Ssangbangwool, the manufacturing firm accused of paying for Lee Jae-myung’s legal fees, was found in November to have seen four of its top executives each donate 10 million won in campaign support funds for Lee Jae-myung during his primary race.Can it really cost that little?
Even considering Lee Jae-myung’s claims that many of the lawyers took his case pro bono, the difference between his reported costs and those of similarly high-profile cases is enormous.
The case has been compared with that of Hyosung Group Chairman Cho Hyun-joon, who is thought to have spent 40 billion won on legal fees for trial proceedings that ended at the Supreme Court.
Rep. Park questioned how Lee Jae-myung could have spent only 256 million won when he used a greater number of lawyers -- all with years of experience in the prosecution and top-tier law firms -- for a case that also led up to the Supreme Court.
"His argument is highly likely to be a lie," Park said in October in making the comparison through a Facebook post.
"It’s either that someone else paid for the defense instead of him or that these lawyers provided defense for little cost in exchange for promises for benefits when Lee Jae-myung becomes president."
Local regulations impose no standards in how much compensation must be given for lawyers in return for their services. And no legally restrictive guideline is set in any manner on how much or little a lawyer can receive in their line of work.
Legal professionals are also not entitled to reveal how much they earned from each case, while they are to reveal how much they earned per year if registered as a business entity.
"I have rarely seen any case where legal services are provided to high-profile figures pro bono," a Seoul-based lawyer who requested to remain anonymous told The Korea Herald.
"We can only suspect that some kind of lobby happened in the background or like some say, that payment was made by someone else secretively. But who knows? These lawyers could have really provided their time and hard work in return for nothing just because they are close to Lee Jae-myung."Homicide ruled out, but questions remain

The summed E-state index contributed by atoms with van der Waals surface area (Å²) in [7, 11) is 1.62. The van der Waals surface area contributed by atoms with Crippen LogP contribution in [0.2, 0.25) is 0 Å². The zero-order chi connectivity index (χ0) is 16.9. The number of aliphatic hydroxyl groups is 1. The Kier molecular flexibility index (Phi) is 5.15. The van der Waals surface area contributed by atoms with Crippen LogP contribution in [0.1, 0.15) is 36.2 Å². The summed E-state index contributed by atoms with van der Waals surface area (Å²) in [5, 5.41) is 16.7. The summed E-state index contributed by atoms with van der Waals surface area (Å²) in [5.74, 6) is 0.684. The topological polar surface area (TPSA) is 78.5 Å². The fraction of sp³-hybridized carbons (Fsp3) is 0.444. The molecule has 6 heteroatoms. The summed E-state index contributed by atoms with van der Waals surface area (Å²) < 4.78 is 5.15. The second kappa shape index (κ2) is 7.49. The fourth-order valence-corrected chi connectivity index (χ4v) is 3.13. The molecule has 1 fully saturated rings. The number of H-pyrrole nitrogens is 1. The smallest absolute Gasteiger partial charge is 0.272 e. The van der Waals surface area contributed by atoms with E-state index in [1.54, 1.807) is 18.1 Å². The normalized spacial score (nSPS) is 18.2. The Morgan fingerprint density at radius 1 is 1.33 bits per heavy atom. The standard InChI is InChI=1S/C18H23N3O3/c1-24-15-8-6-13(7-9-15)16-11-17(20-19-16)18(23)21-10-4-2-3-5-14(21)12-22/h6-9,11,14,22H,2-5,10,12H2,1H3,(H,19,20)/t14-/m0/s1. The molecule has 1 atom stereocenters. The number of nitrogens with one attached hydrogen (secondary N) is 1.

While many speculated Lee Byung-chul’s death could be linked to his decision to publicly go against Lee Jae-myung, police have ruled out the possibility, with the National Forensic Service determining that Lee died alone in his motel room after a major artery ruptured.
Officials said there were no signs of violence or forced entry at the scene. Lee Byung-chul likely died on Jan. 8 after returning to the room by himself, the same day his sister reported him missing to the police.
Initial reports on Lee Byung-chul’s death immediately prompted claims that he was “forced to commit suicide” as he is the third figure to have died after being in relation to allegations involving Lee Jae-myung. People's Party presidential candidate Ahn Cheol-soo -- went as far as to claim that there "must be a planner and implementer" behind the deaths.
The People Power Party has referred to the death as an "indirect murder."
Before Lee Byung-chul, two officials implicated in the Daejang-dong land development scandal have also been found dead.
Kim Moon-ki, head of the development division at the Seongnam Development Corp., was found dead on Dec. 21, days after Yoon Han-gi, head of the Pocheon Urban Corp. who was connected to the scandal, was found to have died by suicide on Dec. 10.Political implications for Lee Jae-myung
While no credible information links Lee Jae-myung to the deaths, some experts say rival candidates could benefit from the event by undermining Lee Jae-myung’s appeal to morality.
Opposition parties accused Lee Jae-myung and his party of effectively pushing Lee Byung-chul to the brink of death, as he must have been immensely stressed with pressure from Lee Jae-myung’s supporters and his aides after becoming the first whistleblower on the case.
"This case is not likely to have any big impact for now, but it could serve as another point where voters become concerned of Lee Jae-myung’s moral standards," said Eom Gyeong-yeong, director of the Zeitgeist Institute.
"I believe the People Power Party knows the value of this opportunity, so that’s why its lawmakers are making strong offensive moves right now. This issue could arise later during TV debates and help people stay reminded of allegations involving Lee Jae-myung."
By Ko Jun-tae (firstname.lastname@example.org